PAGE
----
We found no association between height and diet quality. The impact of diet on final height cannot be ignored, since it provides essential energy substrates for growth regulation, bone mass formation, and nutritional status, thus influencing the growth pattern 3838. Marcovecchio ML, Chiarelli F. Obesity and growth during childhood and puberty. World Rev Nutr Diet 2013; 106:135-41.. We believe that the way food intake was assessed in our study contributed to the lack of an association with height.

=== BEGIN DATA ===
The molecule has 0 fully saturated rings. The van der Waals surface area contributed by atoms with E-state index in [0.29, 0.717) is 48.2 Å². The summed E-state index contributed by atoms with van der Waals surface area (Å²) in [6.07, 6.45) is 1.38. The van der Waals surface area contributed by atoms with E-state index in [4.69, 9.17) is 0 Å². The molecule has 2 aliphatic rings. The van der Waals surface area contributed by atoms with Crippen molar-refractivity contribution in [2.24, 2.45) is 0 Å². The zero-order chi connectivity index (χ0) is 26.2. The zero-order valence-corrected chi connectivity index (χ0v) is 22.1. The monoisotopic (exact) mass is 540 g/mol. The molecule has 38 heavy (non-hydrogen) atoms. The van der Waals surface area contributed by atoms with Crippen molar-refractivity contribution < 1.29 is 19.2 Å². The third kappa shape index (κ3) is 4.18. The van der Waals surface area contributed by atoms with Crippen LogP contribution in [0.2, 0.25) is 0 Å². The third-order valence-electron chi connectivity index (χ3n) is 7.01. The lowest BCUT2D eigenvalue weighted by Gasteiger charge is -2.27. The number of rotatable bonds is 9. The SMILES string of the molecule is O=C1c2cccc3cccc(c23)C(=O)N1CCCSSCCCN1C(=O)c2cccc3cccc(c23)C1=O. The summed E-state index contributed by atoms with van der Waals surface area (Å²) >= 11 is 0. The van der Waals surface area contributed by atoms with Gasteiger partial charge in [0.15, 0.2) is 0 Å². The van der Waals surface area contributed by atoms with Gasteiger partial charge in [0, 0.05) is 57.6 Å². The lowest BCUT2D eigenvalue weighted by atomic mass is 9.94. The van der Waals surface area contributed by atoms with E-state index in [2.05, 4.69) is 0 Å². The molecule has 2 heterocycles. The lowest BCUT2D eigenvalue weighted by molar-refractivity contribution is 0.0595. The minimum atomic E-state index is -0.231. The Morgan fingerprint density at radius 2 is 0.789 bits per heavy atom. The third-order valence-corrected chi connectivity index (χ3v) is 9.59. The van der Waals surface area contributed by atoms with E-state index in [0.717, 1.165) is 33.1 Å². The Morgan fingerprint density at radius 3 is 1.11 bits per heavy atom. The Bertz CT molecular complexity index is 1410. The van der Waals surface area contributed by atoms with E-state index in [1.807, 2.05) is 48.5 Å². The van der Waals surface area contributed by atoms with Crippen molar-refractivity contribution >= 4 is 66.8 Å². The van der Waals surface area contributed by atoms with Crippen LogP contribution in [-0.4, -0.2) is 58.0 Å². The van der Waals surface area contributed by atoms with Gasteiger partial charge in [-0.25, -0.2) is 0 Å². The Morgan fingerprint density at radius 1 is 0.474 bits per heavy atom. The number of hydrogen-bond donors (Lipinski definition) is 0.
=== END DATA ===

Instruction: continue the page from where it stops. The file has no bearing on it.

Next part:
Our study has some limitations. First, since ERICA was a cross-sectional study, there was no longitudinal monitoring of growth, and we could not establish a causal relationship between the evaluated factors and height. Second, more than 70% of the adolescents were Tanner stage 4 or 5, with Tanner stage 1 reported in less than 1% of the participants. Third, Tanner stage was based on the adolescents’ self-assessment, despite recent meta-analysis reporting good agreement between self-assessed and clinician-assessed Tanner stages 3939. Campisi SC, Marchand JD, Siddiqui FJ, Islam M, Bhutta ZA, Palmert MR. Can we rely on adolescents to self-assess puberty stage? A systematic review and meta-analysis. J Clin Endocrinol Metab 2020; 105:2846-56.. Fourth, the DQIA-BR does not quantify the mean micronutrient intake in isolation, and there is a risk of underreporting consumption. To reduce bias, a second 24-hour recall was applied to a subsample 4040. Lopes TS, Luiz RR, Hoffman DJ, Ferriolli E, Pfrimer K, Moura AS, et al. Misreport of energy intake assessed with food records and 24-h recalls compared with total energy expenditure estimated with DLW. Eur J Clin Nutr 2016; 70:1259-64.,4141. Fisberg RM, Marchioni DM, Colucci AC. Avaliação do consumo alimentar e da ingestão de nutrientes na prática clínica. Arq Bras Endocrinol 2009; 53:617-24.. Nonetheless, our study is a large, multiethnic, population-based representative assessment of anthropometric data from adolescents in a middle-income country. The anthropometric evaluation was standardized and followed a specific protocol, with height measured to the nearest 1mm and repeated for quality control purposes.